Rep. Elijah Cummings (D-MD) on Thursday asserted that the general public would boycott Donald Trump’s presidential inauguration if they had access to classified information about Russia’s interference in the U.S. election.
During an interview with CNN’s Chris Cuomo, Cummings explained that he would be attending the inauguration but he defended the more than 50 Democratic lawmakers who have vowed not to show up.
“You’ve got to understand that members of Congress have a lot of information that the public does not have,” Cummings said. “And I can tell you over the last week or two, the classified briefings that I have been to, and if the public knew what members of Congress know…”
“Why don’t they?” Cuomo interrupted. “If it’s that important that it’s going to make people not go to the inauguration… shouldn’t people know?”
Cummings argued that Congress needed to move forward with an investigation into the role both Russia and FBI Director James Comey played in influencing the U.S. election so that more information could be released to the public.
“It seems as if the Republicans are sort of letting President-elect Trump sort of just move forward with regard to the conflict of interest issues [and] this whole hacking issue,” the Maryland Democrat noted. “And I’m really concerned that we as Democrats have to push harder on Republicans to do something so that our standards are met and that he gets rid of these conflicts and he also deals with the hacking.”
Cummings said, however, that he would be attending the inauguration.
“I want to be a witness to history,” he told Cuomo. “But I also want it understood that this our watch and we’ve got to protect this democracy. This, to me, is bigger than President-elect Trump. I’m concerned that we are moving slowly but surely towards a crisis of a legitimacy with regard to our core institutions: CIA, FBI, NSA.”
“Even our Office of Government Ethics has been attacked by the Republicans,” the lawmaker pointed out. “At some point a lot of information is going to come to me as the top person on the Oversight and Government Reform committee and I don’t want anybody to say, ‘Well, he was just one the people that was protesting.’ I want them to understand, this is not about Democrat or Republican.”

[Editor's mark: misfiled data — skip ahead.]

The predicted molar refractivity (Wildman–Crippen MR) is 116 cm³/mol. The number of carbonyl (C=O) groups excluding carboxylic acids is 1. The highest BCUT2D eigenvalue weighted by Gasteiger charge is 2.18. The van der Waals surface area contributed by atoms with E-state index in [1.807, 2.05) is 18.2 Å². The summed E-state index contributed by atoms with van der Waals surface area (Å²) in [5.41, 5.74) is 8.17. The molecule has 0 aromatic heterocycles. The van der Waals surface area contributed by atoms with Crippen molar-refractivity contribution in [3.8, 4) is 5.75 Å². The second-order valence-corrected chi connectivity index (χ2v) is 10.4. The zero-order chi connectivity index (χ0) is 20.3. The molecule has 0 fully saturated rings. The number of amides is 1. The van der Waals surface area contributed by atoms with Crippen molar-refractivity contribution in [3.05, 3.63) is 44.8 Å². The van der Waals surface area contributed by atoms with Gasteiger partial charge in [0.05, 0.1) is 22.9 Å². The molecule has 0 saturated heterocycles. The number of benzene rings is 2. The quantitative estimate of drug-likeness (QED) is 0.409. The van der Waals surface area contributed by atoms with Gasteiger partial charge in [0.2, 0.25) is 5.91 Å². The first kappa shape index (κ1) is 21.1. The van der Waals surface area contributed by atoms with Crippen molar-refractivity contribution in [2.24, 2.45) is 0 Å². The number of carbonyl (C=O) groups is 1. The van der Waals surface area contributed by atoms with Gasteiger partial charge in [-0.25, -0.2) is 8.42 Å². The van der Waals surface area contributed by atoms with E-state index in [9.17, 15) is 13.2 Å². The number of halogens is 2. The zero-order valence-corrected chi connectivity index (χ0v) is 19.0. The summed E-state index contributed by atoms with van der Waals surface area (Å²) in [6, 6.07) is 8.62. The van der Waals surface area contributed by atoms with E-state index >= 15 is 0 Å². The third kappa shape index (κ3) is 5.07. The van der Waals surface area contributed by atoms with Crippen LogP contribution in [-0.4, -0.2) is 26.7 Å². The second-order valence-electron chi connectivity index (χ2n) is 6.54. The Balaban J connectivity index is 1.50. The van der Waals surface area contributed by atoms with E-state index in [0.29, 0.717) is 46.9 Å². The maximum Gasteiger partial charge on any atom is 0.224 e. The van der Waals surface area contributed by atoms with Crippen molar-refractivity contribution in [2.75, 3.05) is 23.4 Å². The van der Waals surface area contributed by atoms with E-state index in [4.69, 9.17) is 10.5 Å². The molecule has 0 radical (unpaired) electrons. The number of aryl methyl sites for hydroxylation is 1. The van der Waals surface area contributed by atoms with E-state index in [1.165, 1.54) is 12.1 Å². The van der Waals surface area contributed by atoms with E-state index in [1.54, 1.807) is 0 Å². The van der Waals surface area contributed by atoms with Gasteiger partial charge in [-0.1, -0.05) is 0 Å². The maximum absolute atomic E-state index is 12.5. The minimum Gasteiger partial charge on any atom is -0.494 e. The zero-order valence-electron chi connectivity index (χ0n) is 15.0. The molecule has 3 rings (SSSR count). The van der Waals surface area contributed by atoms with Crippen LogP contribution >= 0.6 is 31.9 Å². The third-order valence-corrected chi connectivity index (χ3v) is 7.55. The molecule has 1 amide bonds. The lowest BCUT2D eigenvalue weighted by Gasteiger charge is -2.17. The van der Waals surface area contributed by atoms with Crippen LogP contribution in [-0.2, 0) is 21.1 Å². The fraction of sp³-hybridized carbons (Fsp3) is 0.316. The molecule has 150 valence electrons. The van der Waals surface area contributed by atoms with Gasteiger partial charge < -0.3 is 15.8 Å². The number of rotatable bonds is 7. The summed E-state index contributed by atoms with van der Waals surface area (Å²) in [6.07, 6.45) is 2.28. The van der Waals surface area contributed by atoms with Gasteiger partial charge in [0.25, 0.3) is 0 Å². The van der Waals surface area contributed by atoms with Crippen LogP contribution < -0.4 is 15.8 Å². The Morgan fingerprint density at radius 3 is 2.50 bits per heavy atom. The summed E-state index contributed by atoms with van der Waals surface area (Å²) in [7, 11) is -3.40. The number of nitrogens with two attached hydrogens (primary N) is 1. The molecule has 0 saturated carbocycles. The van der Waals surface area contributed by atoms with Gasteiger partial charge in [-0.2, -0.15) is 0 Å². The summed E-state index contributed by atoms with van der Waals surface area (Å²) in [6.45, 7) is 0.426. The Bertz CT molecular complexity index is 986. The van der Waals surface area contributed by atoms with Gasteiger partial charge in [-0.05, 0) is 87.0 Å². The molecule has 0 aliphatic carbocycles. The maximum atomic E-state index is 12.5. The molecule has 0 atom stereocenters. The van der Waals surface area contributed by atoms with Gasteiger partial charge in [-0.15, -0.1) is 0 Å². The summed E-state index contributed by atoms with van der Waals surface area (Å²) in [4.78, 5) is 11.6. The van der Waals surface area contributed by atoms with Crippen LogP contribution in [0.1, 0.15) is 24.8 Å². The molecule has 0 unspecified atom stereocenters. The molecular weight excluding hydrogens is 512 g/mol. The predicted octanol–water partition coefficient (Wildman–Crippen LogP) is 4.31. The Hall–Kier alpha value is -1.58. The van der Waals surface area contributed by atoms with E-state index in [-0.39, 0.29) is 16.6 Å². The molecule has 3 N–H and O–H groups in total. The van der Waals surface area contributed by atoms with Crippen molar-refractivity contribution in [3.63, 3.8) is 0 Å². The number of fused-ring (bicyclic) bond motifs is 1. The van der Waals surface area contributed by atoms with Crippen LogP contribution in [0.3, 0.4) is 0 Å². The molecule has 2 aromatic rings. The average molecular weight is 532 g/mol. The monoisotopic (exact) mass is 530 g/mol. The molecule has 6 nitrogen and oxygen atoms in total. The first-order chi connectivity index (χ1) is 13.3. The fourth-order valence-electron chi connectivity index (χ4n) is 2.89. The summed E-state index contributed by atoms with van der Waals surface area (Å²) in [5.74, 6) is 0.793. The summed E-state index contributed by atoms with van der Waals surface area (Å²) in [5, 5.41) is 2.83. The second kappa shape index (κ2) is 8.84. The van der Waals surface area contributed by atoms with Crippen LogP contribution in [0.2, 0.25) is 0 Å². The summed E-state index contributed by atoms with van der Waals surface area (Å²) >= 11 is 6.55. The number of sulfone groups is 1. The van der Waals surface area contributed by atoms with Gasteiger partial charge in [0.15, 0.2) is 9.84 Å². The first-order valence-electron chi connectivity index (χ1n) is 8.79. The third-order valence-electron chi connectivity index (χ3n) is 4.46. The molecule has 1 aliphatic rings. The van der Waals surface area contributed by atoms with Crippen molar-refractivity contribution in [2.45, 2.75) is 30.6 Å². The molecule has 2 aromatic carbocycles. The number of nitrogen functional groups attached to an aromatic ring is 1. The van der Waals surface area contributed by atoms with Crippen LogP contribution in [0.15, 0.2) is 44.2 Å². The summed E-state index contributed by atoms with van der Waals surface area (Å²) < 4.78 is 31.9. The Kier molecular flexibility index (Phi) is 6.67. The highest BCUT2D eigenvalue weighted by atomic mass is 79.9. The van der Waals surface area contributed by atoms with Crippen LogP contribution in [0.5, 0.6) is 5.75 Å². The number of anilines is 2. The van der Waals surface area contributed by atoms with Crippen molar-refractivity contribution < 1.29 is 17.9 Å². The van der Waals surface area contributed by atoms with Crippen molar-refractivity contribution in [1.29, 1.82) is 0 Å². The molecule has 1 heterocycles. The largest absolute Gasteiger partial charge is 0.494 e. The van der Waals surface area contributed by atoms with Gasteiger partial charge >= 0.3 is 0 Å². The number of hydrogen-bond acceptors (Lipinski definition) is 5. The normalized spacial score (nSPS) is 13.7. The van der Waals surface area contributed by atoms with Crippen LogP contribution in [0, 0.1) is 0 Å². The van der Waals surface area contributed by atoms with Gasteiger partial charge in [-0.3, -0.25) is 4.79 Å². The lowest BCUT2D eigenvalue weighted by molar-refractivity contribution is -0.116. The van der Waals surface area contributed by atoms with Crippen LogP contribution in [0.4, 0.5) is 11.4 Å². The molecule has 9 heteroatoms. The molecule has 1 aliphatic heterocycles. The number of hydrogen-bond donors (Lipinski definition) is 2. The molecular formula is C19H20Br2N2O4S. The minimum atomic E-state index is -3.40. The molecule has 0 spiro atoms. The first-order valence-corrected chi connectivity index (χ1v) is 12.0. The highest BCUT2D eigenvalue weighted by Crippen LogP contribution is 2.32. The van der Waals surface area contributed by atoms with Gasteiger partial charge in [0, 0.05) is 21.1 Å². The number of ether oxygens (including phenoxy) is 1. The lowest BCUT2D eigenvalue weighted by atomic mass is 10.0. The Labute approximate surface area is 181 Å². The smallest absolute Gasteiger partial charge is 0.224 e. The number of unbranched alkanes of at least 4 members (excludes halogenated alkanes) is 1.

“We need Congress 9/11-type panel,” Cummings concluded.
Watch the video below from CNN, broadcast Jan. 19, 2017.
White House adds 20 percent increase to ‘best case’ projection of coronavirus deaths
The White House is moving the goal posts once again. Instead of taking drastic action, like asking every state's governor to mandate a quarantine to reduce the spread of coronavirus, it is quietly upping its projected death toll, just one day after stunning Americans with a six-digit death rate.
On Sunday President Donald Trump told Americans he thinks if 100,000 Americans die from coronavirus he will have done "a very good job."
On Monday Dr. Deborah Birx announced the White House is projecting 100,000 to 200,000 deaths.
Tuesday evening, the number increased 20 percent.
Olympic athletes in ‘impossible position’ – Canada
Canadian Olympic chiefs said Monday the health and safety of athletes had prompted the country's decision to withdraw its team from the Tokyo Olympics amid the coronavirus pandemic.
A day after Canada became the first team to announce its withdrawal from the July 24-August 9 Games, Canadian Olympic Committee (COC) chief David Shoemaker said athletes had been left in an "impossible position."
With public health authorities urging individuals to stay inside to curb the spread of COVID-19, athletes had been caught between a desire to heed health and safety advice while trying to minimize disruption to training programs.
Vietnamese women strive to clear war-era mines
Inching across a field littered with Vietnam war-era bombs, Ngoc leads an all-women demining team clearing unexploded ordnance that has killed tens of thousands of people -- including her uncle.
"He died in an explosion. I was haunted by memories of him," Le Thi Bich Ngoc tells AFP as she oversees the controlled detonation of a cluster bomb found in a sealed-off site in central Quang Tri province.
More than 6.1 million hectares of land in Vietnam remain blanketed by unexploded munitions -- mainly dropped by US bombers -- decades after the war ended in 1975.
At least 40,000 Vietnamese have since died in related accidents. Victims are often farmers who accidentally trigger explosions, people salvaging scrap metal, or children who mistake bomblets for toys.